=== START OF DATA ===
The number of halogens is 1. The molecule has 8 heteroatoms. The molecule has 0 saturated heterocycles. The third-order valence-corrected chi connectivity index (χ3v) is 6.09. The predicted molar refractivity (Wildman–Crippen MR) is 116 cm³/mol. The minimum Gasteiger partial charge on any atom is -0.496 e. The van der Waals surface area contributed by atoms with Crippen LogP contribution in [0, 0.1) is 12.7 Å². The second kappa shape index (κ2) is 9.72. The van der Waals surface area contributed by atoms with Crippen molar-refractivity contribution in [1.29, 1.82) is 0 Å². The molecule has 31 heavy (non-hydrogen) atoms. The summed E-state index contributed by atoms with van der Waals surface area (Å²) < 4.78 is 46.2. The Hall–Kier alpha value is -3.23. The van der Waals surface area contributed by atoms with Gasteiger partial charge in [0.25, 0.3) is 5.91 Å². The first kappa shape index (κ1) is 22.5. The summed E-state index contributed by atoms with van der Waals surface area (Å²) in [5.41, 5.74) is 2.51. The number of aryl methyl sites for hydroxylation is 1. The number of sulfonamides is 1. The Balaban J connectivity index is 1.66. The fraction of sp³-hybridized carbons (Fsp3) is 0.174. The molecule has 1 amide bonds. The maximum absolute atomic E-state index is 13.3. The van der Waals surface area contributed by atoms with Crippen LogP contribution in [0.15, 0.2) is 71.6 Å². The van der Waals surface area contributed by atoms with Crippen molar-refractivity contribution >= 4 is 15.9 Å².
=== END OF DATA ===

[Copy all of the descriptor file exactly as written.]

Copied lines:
The number of halogens is 1. The molecule has 8 heteroatoms. The molecule has 0 saturated heterocycles. The third-order valence-corrected chi connectivity index (χ3v) is 6.09. The predicted molar refractivity (Wildman–Crippen MR) is 116 cm³/mol. The minimum Gasteiger partial charge on any atom is -0.496 e. The van der Waals surface area contributed by atoms with Crippen LogP contribution in [0, 0.1) is 12.7 Å². The second kappa shape index (κ2) is 9.72. The van der Waals surface area contributed by atoms with Crippen molar-refractivity contribution in [1.29, 1.82) is 0 Å². The molecule has 31 heavy (non-hydrogen) atoms. The summed E-state index contributed by atoms with van der Waals surface area (Å²) < 4.78 is 46.2. The Hall–Kier alpha value is -3.23. The van der Waals surface area contributed by atoms with Gasteiger partial charge in [0.25, 0.3) is 5.91 Å². The first kappa shape index (κ1) is 22.5. The summed E-state index contributed by atoms with van der Waals surface area (Å²) in [5.41, 5.74) is 2.51. The number of aryl methyl sites for hydroxylation is 1. The number of sulfonamides is 1. The Balaban J connectivity index is 1.66. The fraction of sp³-hybridized carbons (Fsp3) is 0.174. The molecule has 1 amide bonds. The maximum absolute atomic E-state index is 13.3. The van der Waals surface area contributed by atoms with Crippen LogP contribution in [0.15, 0.2) is 71.6 Å². The van der Waals surface area contributed by atoms with Crippen molar-refractivity contribution >= 4 is 15.9 Å².